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October 9th

A voting system that could save U.S. politics

    The U.S. probably will never be a European-style, multiparty parliamentary democracy. It's not inconceivable, however, that someday it could switch to a system that might have prevented the aberrations of this harrowing election year -- ranked-choice voting.

    Here's how it works. Imagine a presidential race with four candidates -- let's call them Hillary, Donald, Gary and Jill. Voters get a ballot on which they rank the candidates in order of preference. On the initial count, only the first preference matters. Let's say Hillary wins 45 percent of the vote, Donald gets 40 percent, Gary, 10 percent, and Jill, 5 percent. Jill is eliminated as the worst performer, and her votes are distributed among the second choices of her supporters. After the recount, Hillary has 47 percent, Donald gets 41 percent and Gary, 12 percent. Gary is eliminated, and his votes go to the second choices of his backers. Either Hillary or Donald necessarily receives more than 50 percent of the vote and wins.

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In Defense Of The Justice System

    This is not to defend a rapist. Nor is it to critique a movie. It is not to judge the guilt or innocence of the accused. It is purely and simply an attempt to emphasize the real intent of our justice system. After all, for all its faults it is still the best that humankind has been able to devise.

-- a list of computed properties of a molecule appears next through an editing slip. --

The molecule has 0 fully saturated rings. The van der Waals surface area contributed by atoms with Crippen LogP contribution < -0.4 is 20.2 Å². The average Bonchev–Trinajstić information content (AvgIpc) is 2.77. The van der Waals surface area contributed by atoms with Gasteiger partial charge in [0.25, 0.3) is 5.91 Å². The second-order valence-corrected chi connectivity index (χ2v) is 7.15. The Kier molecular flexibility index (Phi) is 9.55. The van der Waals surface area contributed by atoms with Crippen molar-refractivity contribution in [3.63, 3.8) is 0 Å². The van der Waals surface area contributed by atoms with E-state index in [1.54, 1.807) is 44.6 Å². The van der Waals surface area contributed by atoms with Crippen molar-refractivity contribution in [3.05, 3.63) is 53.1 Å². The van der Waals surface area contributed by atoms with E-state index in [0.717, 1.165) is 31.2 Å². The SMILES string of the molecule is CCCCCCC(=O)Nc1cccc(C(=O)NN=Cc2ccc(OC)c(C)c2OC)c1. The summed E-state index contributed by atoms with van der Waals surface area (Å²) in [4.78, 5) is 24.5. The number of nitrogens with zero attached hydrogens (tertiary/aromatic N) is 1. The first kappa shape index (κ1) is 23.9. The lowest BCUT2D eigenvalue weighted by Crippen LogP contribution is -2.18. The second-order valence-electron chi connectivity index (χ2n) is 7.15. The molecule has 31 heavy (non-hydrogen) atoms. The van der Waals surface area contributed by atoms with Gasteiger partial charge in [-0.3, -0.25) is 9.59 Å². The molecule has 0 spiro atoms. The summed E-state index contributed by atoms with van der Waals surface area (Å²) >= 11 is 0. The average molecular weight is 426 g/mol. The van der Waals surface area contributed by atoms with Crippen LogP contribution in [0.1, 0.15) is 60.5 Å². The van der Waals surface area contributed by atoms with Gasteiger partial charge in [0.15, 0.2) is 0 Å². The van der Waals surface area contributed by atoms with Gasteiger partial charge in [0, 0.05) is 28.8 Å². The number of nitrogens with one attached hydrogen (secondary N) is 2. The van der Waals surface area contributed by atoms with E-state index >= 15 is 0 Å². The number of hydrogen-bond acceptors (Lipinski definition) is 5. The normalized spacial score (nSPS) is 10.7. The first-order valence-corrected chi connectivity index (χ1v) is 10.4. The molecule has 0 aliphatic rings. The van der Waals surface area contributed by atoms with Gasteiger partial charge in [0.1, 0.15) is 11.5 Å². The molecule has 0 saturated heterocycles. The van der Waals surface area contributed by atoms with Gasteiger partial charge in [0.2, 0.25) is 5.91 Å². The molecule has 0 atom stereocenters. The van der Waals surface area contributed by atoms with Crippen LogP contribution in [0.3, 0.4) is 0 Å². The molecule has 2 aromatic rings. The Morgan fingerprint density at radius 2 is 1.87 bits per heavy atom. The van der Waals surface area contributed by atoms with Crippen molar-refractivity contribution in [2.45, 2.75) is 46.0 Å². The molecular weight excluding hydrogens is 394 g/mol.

Yes, our justice system makes mistakes, but still there is none other that comes any nearer to perfection; therefore we must accept the verdicts. With that in mind I was distressed to learn of the publicizing of old accusations regarding the actor-producer of the newly released movie version of "The Birth of a Nation." For the record let it be stated that not being a movie buff I had never heard of the name of the actor/director. Nor did I have any idea that this movie depicting an historical event in our history was being filmed.

    Actually my lack of knowledge matters not except to emphasize that my purpose is only to educate on a Constitutional principle as well as to note that as a nation claiming a Christian heritage there is also the part of forgiveness. Once the system has rendered its verdict the accused has paid her/his debt to society according to the legal system.

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Hillary Clinton’s Poisoned Prize

    Perhaps something extraordinary will happen in the second debate, or in the third. Maybe there’s some other surprise in the offing. Barring that, it really does look and feel as if Hillary Clinton is wrapping this thing up. I expect that on Nov. 9, the morning after the vote, we’ll be talking about the election of the first female president of the world’s most powerful nation.

    And we’ll be breathing an epic sigh of relief: that Donald Trump isn’t bound for the White House; that the ugliness of the campaign is at last behind us.

    But, oh, the ugliness still ahead.

    Trump isn’t going anywhere, nor are his provocations. It was the birther conspiracy yesterday; it will be something else tomorrow. And Clinton isn’t trading war for peace. Her presidency, should it indeed happen, will be a battle royal. The circumstances surrounding it are as politically daunting and inhospitable to accomplishment as those facing any of her predecessors over the last half-century.